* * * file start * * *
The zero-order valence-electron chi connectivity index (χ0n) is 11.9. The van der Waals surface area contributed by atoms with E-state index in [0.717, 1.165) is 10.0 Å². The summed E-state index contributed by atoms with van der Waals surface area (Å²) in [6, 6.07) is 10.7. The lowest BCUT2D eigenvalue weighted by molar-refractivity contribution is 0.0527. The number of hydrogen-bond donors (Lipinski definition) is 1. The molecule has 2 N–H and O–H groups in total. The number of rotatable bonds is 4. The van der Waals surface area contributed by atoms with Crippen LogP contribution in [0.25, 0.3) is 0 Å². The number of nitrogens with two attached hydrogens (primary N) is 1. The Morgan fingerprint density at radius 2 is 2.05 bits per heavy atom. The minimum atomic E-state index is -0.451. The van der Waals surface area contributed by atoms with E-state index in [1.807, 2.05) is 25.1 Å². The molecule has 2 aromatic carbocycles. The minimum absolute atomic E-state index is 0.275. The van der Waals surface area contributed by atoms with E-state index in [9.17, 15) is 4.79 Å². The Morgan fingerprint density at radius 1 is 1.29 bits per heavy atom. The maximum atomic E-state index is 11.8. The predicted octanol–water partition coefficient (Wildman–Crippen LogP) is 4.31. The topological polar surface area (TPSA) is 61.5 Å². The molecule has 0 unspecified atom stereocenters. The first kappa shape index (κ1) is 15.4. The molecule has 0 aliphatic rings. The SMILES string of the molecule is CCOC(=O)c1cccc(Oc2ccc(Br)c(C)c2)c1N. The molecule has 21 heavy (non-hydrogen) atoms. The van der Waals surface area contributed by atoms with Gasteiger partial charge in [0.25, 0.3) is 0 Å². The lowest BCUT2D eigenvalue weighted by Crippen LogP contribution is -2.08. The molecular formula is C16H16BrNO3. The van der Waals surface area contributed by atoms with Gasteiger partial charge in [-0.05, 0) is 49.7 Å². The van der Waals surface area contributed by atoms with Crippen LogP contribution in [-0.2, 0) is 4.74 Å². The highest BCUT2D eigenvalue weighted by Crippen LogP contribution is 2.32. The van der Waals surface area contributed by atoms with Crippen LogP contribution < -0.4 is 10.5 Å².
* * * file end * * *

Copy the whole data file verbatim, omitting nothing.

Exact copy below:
The zero-order valence-electron chi connectivity index (χ0n) is 11.9. The van der Waals surface area contributed by atoms with E-state index in [0.717, 1.165) is 10.0 Å². The summed E-state index contributed by atoms with van der Waals surface area (Å²) in [6, 6.07) is 10.7. The lowest BCUT2D eigenvalue weighted by molar-refractivity contribution is 0.0527. The number of hydrogen-bond donors (Lipinski definition) is 1. The molecule has 2 N–H and O–H groups in total. The number of rotatable bonds is 4. The van der Waals surface area contributed by atoms with Crippen LogP contribution in [0.25, 0.3) is 0 Å². The number of nitrogens with two attached hydrogens (primary N) is 1. The Morgan fingerprint density at radius 2 is 2.05 bits per heavy atom. The minimum atomic E-state index is -0.451. The van der Waals surface area contributed by atoms with E-state index in [1.807, 2.05) is 25.1 Å². The molecule has 2 aromatic carbocycles. The minimum absolute atomic E-state index is 0.275. The van der Waals surface area contributed by atoms with E-state index in [9.17, 15) is 4.79 Å². The Morgan fingerprint density at radius 1 is 1.29 bits per heavy atom. The maximum atomic E-state index is 11.8. The predicted octanol–water partition coefficient (Wildman–Crippen LogP) is 4.31. The topological polar surface area (TPSA) is 61.5 Å². The molecule has 0 unspecified atom stereocenters. The first kappa shape index (κ1) is 15.4. The molecule has 0 aliphatic rings. The SMILES string of the molecule is CCOC(=O)c1cccc(Oc2ccc(Br)c(C)c2)c1N. The molecule has 21 heavy (non-hydrogen) atoms. The van der Waals surface area contributed by atoms with Gasteiger partial charge in [0.25, 0.3) is 0 Å². The lowest BCUT2D eigenvalue weighted by Crippen LogP contribution is -2.08. The molecular formula is C16H16BrNO3. The van der Waals surface area contributed by atoms with Gasteiger partial charge in [-0.05, 0) is 49.7 Å². The van der Waals surface area contributed by atoms with Crippen LogP contribution in [-0.2, 0) is 4.74 Å². The highest BCUT2D eigenvalue weighted by Crippen LogP contribution is 2.32. The van der Waals surface area contributed by atoms with Crippen LogP contribution < -0.4 is 10.5 Å².